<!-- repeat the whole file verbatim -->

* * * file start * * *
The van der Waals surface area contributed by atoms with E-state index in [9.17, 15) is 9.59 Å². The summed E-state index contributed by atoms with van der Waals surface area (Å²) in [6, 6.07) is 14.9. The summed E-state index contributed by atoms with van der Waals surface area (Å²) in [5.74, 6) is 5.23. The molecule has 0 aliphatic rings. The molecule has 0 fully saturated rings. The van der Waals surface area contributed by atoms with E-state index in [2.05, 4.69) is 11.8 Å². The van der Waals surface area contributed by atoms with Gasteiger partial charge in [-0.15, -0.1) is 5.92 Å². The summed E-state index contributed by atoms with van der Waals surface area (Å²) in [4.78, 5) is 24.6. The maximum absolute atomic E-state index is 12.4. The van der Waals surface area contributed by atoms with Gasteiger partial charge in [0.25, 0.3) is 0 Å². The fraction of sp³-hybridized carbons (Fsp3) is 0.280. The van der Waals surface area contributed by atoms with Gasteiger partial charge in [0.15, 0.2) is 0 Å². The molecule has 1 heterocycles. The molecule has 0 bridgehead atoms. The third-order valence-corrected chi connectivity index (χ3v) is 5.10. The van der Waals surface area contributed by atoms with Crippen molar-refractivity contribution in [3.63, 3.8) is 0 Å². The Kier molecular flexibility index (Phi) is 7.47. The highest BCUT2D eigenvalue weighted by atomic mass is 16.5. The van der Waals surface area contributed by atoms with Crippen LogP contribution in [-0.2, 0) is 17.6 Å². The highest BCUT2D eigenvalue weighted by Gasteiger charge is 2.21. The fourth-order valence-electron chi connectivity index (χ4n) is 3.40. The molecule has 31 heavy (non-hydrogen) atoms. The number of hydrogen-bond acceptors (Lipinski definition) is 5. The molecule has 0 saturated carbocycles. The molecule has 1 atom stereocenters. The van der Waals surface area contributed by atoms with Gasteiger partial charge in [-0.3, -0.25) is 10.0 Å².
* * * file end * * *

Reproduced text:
The van der Waals surface area contributed by atoms with E-state index in [9.17, 15) is 9.59 Å². The summed E-state index contributed by atoms with van der Waals surface area (Å²) in [6, 6.07) is 14.9. The summed E-state index contributed by atoms with van der Waals surface area (Å²) in [5.74, 6) is 5.23. The molecule has 0 aliphatic rings. The molecule has 0 fully saturated rings. The van der Waals surface area contributed by atoms with E-state index in [2.05, 4.69) is 11.8 Å². The van der Waals surface area contributed by atoms with Gasteiger partial charge in [-0.15, -0.1) is 5.92 Å². The summed E-state index contributed by atoms with van der Waals surface area (Å²) in [4.78, 5) is 24.6. The maximum absolute atomic E-state index is 12.4. The van der Waals surface area contributed by atoms with Gasteiger partial charge in [0.25, 0.3) is 0 Å². The fraction of sp³-hybridized carbons (Fsp3) is 0.280. The van der Waals surface area contributed by atoms with Gasteiger partial charge in [0.15, 0.2) is 0 Å². The molecule has 1 heterocycles. The molecule has 0 bridgehead atoms. The third-order valence-corrected chi connectivity index (χ3v) is 5.10. The van der Waals surface area contributed by atoms with Crippen molar-refractivity contribution in [3.63, 3.8) is 0 Å². The Kier molecular flexibility index (Phi) is 7.47. The highest BCUT2D eigenvalue weighted by atomic mass is 16.5. The van der Waals surface area contributed by atoms with Crippen LogP contribution in [-0.2, 0) is 17.6 Å². The highest BCUT2D eigenvalue weighted by Gasteiger charge is 2.21. The fourth-order valence-electron chi connectivity index (χ4n) is 3.40. The molecule has 31 heavy (non-hydrogen) atoms. The number of hydrogen-bond acceptors (Lipinski definition) is 5. The molecule has 0 saturated carbocycles. The molecule has 1 atom stereocenters. The van der Waals surface area contributed by atoms with Gasteiger partial charge in [-0.3, -0.25) is 10.0 Å².